Sometimes my job can become quite interesting, due to either crappy quality control from an equipment manufacturer or some really bizarre karma. The job I'm currently wrapping up is a good case in point.
First, bear with me as I give some background on what a "Xenon Power Supply" is. Modern cinema projectors use a Xenon Short-Arc lamp as a light source. Wattages of the lamp
range from 500 - 7,000 watts (up to 10,000 watts for "IMAX"). The average cinema uses either 2k or 4k lamps. The lamps operate as a constant-current arc, at low DC voltages. A typical case such as this one is 2,000 watts, 70-85 amps and roughly 24-35 volts DC.
Early designs for these power supplies were based on a transformer/rectifier combination, not unlike a typical arc welder/forklift battery charger. (In fact, the very first supplies for cinema use were modified forklift supplies made by Christie Electric.) The advantages are simplicity and ease of repair (most common failure being the diodes), but have the disadvantages of weight, noise, and heat generation.
Modern supplies, "switchers", like the ones in this caper, are built like computer supplies on steroids, using switching PWM technology and much smaller (and lighter) transformers. Light weight, fairly efficient, but not repairable in the field.
That brings us to the caper at hand:
The room is equipped with two projectors using identical lamps. Part of the job was to provide a cutoff when the fire alarm was activated. Easy enough, I just had relays interrupt the 120vac control voltage to each power supply. I had replaced the old supplies as one was going bad (early generation switcher) and the other was the old magnetic style without a housing!!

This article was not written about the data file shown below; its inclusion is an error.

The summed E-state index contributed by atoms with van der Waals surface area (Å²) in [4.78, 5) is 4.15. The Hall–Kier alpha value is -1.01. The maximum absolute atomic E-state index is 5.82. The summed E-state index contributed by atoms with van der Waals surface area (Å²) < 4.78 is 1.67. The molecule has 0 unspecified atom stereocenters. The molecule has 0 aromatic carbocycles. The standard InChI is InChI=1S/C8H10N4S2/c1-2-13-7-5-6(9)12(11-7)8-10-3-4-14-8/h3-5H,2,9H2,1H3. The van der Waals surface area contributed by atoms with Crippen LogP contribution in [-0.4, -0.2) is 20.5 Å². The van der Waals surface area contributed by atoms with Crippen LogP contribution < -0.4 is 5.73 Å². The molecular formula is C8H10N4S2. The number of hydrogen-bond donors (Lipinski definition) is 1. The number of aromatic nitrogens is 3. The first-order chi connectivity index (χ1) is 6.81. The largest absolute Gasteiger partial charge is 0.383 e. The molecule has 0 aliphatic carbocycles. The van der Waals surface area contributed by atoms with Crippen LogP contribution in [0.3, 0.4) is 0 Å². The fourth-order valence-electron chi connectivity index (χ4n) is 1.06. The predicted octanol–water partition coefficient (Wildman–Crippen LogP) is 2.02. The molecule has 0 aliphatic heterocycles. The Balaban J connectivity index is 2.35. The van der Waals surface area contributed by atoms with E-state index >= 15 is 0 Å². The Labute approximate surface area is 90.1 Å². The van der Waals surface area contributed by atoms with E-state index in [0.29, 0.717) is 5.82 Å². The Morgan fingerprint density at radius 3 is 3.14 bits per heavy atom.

(Leaving exposed terminals at the supply feed of 208v 3 phase.)
Both of the new supplies worked right off the bat, and my tests of the fire alarm cutoffs went well. I also test ran some film for about a total of 3 hours running time on both units.
The first hint of trouble was this past Tuesday. The fire alarm folks had scheduled the final test for 6am. I go in with my helper, we fire up both lamps and get ready for the test. About ten minutes later, the lamp on #1 projector goes out. Huh. I try to relight it, no dice. The control lines were still hot, and the breaker for the supply was still on. I crawl under the floor to the power supply and it has a fault lamp lit, indicating a bad module (the main power module.) Oops, defective supply. No big deal, we only needed to have one to prove the fire cutoff works. So we do the test with the #2
It shut down, just as advertised. But it wouldn't relight after the alarm was reset!!
Geez!!! Out comes the Fluke..good control voltage to the supply but it wouldn't turn back on!! Now I'm getting a bit torqued. So we kill the breakers to it, I recheck everything, no dice. To heck with it, I gotta go back to change out #1 anyway.
On a whim, about an hour later, just before we left, we tried #2 again. It fired right up as if nothing was wrong!!
Fast forward to today. We go back and replace the #1 supply with a new one. Fire it off, it works!! Yea! Let's let it cook for an hour and call it a day. At the hour, I tell my helper to shut the lamp off, to let it cool for ten minutes and then we'll turn it back on. He tells me it won't shut off!!
Sure enough, the only way to kill the lamp is to shut off the breaker!!
Out comes the Fluke again. Lamp control leads read as .02 volts OFF, 119.6 volts ON. All normal there. But the power supply's "GO" light stays on anyways. Disconnected the control leads, same result. Power supply says "GO" and lamp lights.
So now the factory (record so far 0-for-2) gets to send me another
Did I mention that these power supplies cost $3,800 EACH?
Did I also mention that they sent the first replacement Next Day Air? (52lbs and oversize.) From Omaha, Nebraska to Southern California?
Just glad I'm not paying the bill for all that freight.
The saga will continue.........
edited smiley code
[This message has been edited by mxslick (edited 11-17-2006).]